One of the most frequently asked question about Hair Extensions is do hair extensions ruin hair.
‘Do Hair Extensions ruin your natural hair?’
For most women hair is an extremely important part of their self image. Many are spending all the money they can to hide away any hair that is thinning and hair extensions have certainly become a popular way to do so.Unlike years ago hair extensions has certainly gone mainstream and they aren’t just for the world of celebrities.
When choosing your hair application method there’s many factors to consider such as your lifestyle, hair type and budget.
Most people when thinking of having hair extensions will turn to google and most likely see some damaging pictures or even read some horror stories of ‘hair ruining my hair’ and damaging your natural hair.
Is this true? Well we can all do our research and find that the chemicals in water damage our hair but we still take showers and the chemicals in hair dye and products cause damage but we still go to the salon and buy hair products. It’s really all down to doing your research and finding the right experienced hair extension stylist who will guide you into a healthy hair maintenance routine.
It really is all about the fitting so make sure you are happy with what your stylist has discussed with you and expressed attention to detail and then it is down to self-maintenance so you must go away and look after your hair extensions properly as you were told to by your stylist.
The main reason hair extensions will damage your natural hair is if they don’t take well to your scalp i.e. too heavy or you have a reaction or the most common reason being if YOU AREN’T MAINTAINING them well.
Here’s some hair tips I highly recommend:
- Do your research on different types of extensions, and be aware of the possible allergies and health risks
- Find an experienced stylist, and don’t be afraid to ask questions and please listen to your stylist on maintenance routine
- Brush your hair with an extension-friendly brush at least twice every day. Try to brush it before and after showering
- If you have strand by strand extensions like ITIPS AND UTIPS occasionally run fingers near fusion points of extensions to make sure they are not tangling. This becomes more important the more grown out
- Be gentle when washing and removing hair ties
- Wet the ends of your hair with conditioner before getting in the shower. Avoid applying conditioner on the roots, or near the extension fusion points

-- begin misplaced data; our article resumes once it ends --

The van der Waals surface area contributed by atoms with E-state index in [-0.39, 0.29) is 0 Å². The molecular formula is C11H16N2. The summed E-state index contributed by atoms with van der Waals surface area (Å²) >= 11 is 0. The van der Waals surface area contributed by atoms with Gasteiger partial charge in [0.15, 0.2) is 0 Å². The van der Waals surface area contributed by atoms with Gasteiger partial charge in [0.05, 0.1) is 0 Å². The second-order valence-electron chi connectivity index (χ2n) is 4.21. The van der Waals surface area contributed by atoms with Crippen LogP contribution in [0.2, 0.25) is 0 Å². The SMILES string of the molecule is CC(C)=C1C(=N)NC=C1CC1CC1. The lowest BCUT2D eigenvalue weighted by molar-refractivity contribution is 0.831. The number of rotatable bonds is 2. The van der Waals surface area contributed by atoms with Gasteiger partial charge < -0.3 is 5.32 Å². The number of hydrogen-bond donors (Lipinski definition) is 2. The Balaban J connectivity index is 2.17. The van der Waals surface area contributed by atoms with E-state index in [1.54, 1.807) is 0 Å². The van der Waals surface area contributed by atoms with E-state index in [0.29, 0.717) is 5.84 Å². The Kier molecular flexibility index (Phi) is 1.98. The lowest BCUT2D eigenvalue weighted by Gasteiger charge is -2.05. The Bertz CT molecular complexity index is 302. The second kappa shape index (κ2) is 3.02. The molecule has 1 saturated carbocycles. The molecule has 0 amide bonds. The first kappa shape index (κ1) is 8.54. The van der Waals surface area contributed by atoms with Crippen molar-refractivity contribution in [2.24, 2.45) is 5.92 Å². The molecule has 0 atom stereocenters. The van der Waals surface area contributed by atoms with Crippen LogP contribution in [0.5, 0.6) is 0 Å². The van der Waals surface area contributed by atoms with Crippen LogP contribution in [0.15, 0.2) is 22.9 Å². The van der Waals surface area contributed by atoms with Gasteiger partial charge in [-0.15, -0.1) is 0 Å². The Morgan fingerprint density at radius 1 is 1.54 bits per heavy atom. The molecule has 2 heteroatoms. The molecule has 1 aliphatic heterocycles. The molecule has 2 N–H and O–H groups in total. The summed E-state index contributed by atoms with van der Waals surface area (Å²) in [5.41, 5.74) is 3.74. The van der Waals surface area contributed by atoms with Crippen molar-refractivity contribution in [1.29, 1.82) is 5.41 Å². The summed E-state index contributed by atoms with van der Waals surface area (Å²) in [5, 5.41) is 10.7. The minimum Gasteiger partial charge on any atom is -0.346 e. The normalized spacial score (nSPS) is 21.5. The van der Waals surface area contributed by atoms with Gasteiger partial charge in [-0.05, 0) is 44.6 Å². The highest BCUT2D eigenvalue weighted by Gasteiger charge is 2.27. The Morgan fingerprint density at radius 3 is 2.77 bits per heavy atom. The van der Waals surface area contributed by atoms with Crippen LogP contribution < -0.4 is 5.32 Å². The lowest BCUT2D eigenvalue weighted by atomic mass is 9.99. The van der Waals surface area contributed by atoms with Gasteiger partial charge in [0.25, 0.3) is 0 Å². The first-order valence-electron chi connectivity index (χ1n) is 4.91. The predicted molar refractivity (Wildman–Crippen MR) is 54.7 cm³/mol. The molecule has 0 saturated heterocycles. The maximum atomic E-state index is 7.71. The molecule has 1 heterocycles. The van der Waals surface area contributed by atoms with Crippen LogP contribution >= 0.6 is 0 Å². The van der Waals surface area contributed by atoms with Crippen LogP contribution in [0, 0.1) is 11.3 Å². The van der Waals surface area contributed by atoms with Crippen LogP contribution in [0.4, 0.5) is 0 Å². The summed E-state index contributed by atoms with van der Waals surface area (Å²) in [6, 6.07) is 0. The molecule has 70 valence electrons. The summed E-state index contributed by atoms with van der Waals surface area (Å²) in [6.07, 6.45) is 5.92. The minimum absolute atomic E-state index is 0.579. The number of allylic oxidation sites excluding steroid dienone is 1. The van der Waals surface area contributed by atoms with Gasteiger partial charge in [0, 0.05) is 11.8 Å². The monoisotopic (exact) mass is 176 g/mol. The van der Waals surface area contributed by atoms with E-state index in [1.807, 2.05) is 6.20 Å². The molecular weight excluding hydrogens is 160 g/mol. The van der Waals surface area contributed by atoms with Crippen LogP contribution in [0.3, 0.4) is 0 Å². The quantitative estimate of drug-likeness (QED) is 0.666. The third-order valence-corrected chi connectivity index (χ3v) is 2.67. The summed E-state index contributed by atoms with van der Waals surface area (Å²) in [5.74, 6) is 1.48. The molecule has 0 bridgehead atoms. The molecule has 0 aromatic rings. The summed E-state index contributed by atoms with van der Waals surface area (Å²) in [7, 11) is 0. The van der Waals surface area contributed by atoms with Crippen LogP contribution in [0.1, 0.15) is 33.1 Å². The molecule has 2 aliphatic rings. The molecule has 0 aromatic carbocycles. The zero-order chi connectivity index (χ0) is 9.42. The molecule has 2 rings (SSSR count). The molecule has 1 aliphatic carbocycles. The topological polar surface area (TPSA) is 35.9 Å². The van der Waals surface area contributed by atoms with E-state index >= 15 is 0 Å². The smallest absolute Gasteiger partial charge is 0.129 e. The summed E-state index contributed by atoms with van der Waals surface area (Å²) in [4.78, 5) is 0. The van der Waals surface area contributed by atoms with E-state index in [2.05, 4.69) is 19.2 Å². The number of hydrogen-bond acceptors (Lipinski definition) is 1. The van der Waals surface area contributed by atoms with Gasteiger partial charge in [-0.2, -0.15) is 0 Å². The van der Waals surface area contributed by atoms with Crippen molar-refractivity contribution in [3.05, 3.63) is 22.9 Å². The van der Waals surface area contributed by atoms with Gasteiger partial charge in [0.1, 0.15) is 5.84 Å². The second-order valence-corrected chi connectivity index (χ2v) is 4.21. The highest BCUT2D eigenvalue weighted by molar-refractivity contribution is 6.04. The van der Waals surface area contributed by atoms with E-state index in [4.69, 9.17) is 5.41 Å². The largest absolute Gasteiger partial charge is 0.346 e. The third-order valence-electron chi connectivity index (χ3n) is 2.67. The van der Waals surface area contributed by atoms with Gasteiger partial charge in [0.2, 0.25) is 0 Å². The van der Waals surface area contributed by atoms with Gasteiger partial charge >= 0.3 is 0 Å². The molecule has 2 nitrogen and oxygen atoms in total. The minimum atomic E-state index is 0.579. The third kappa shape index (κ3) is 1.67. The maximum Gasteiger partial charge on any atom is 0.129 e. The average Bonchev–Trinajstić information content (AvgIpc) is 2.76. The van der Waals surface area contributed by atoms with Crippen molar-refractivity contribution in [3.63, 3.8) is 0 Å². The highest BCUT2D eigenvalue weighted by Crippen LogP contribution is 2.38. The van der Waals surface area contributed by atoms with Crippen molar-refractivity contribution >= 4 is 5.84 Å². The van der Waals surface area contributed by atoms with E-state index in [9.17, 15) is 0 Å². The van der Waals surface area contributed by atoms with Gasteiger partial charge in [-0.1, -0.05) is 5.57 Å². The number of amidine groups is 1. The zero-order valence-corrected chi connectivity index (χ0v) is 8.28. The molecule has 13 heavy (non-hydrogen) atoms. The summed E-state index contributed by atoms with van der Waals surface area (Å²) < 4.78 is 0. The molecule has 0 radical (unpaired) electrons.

- Try to minimize hair washing to only two times a week
- Keep hair braided, or in a ponytail, when sleeping at NIGHT
- For removal of permanent extensions, head to a hairstylist for professional removal. NEVER try to remove on your own
- If using strand by strand extensions, the recommend removal and reapplication which requires new hair bundles every 3-5 months, depending upon the type of application performed
- If it’s your first ever time having hair extensions you don’t have to go all Beyoncé and have the maximum amount put in. You can discuss with your stylist and start with 70-100 bonds which is classed as half a head. This will provide some extra thickness and length. Then if you like them you can keep adding the thickness with more bonds.
If your hair is naturally thin or short in length hair extensions are perfect, and if you’re thinking of giving your natural hair a break and allowing it to grow.
Extensions need lots of TLC. Just like your regular hair, extensions can get split ends and eventually look damaged after being styled over and over again. To protect your investment (and your real hair too!), go easy on the heat styling, always use a thermal protecting spray before hot tools, like John Frieda Frizz Ease Heat Defeat Protective Styling Spray, and deep-condition your hair at least once a week.
Your natural hair underneath the hair extensions will be getting a break from any harsh day to day chemicals and will be kept healthy enabling it to grow. Just remember to keep moisture in your natural hair as well as the extensions by using oils and deep cleansing conditioners